ATKINS MEAL PLAN IDEAS FOR PEOPLE WITH EPILEPSY
by Oliver Jackson
There has been much interest over the past decade or so in how the Atkins Diet might help epilepsy sufferers. Low carbohydrate diets were in fact used widely as a treatment for epilepsy as early as the 1920s but fell out of fashion as anticonvulsive medications became available. A resurgence in interest in the low-carbohydrate regimes occurred in the 1990s, particularly for those who had failed to find an effective anti-convulsive.
A modified version of the Atkins diet can provide an alternative to more traditional ketogenic regimes, which is simpler to adhere to and easier to manage both at home and when eating out. Although widely used to treat children with epilepsy, this article deals exclusively with the use of the diet for adult sufferers. Whether the aim of the diet is to reduce weight or to control seizures or both, this regime should not be attempted without consultation with your neurologist and more monitoring is necessary than for non-sufferers, such as the use of indicator strips a couple of times per week to measure ketone levels in the urine.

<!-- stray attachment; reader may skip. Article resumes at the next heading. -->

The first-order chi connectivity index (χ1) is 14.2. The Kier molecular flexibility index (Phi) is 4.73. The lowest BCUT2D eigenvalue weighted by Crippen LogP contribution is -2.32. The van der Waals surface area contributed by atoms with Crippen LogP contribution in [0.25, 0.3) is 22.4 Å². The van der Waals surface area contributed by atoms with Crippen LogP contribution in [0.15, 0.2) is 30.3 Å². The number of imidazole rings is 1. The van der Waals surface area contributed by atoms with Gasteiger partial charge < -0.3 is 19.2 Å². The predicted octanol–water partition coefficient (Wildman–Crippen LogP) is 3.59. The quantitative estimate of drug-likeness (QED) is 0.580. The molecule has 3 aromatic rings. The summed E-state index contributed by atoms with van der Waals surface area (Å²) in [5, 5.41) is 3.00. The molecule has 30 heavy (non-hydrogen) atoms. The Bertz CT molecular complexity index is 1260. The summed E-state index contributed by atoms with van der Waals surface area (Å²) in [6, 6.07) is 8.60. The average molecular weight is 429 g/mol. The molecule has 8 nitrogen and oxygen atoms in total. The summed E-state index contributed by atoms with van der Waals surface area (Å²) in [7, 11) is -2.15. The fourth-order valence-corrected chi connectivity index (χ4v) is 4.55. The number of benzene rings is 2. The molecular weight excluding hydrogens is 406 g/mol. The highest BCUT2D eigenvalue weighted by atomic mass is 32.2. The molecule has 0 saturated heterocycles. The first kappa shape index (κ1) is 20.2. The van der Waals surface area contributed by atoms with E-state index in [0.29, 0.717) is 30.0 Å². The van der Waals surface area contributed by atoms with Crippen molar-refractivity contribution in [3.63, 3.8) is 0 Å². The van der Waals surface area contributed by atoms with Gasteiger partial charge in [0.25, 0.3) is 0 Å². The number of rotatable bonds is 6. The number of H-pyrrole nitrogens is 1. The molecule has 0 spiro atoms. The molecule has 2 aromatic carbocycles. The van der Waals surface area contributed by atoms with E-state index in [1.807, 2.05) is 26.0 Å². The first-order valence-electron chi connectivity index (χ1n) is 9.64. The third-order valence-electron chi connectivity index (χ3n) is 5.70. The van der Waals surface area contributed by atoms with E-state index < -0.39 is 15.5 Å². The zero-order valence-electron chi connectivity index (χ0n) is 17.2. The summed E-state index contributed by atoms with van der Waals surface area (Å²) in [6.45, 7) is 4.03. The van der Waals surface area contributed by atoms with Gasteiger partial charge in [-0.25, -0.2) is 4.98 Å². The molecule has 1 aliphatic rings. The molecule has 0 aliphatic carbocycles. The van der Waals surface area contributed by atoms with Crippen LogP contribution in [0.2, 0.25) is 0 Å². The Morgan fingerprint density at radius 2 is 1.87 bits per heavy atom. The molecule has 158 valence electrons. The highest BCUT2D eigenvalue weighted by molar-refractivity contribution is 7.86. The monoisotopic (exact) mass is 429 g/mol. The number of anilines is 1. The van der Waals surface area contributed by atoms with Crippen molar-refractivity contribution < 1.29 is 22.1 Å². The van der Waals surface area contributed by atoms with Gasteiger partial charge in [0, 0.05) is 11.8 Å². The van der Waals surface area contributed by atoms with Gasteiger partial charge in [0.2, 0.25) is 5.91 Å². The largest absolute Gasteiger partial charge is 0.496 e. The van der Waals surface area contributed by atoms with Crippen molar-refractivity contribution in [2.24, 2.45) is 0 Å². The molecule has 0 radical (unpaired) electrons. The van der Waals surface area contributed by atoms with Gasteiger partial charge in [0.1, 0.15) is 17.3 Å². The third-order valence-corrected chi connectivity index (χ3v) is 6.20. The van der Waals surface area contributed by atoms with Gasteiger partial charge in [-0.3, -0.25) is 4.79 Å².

Why does the Atkins Diet work for epilepsy sufferers?
Firstly, it is important to note that the Atkins diet does not reduce seizures in all patients, although well over half experience a marked improvement in their condition. Where it does have an effect, this seems to be because given a low level of carbohydrate in the diet, the liver is driven to convert fat in the body into fatty acids and ketones. These ketones replace glucose as an energy source for the brain. It is the elevated level of ketones which seems to reduce the frequency of seizures.
The advantage of the Atkins Diet over more traditional ketogenic diets is its relative simplicity; it requires no measuring of foods, no restriction on protein levels, no calorific restrictions and a slightly higher carbohydrate allowance. It also avoids the need for an initial fast and requires less dietary supervision due to its simplicity.
When following the Atkins diet for seizure reduction, which should only be done under medical supervision, the initial introductory phase (Phase 1) is extended indefinitely and fat consumption is particularly encouraged in order to maximize the production of ketones. Carbohydrate levels should initially be no higher than 15g for an adult. There is also no fluid restriction – indeed, fluid intake is essential to maintain good health while on the diet. Dietary supplementation is vital for the duration of the diet and a specialist doctor or dietician should advise on what supplements to take.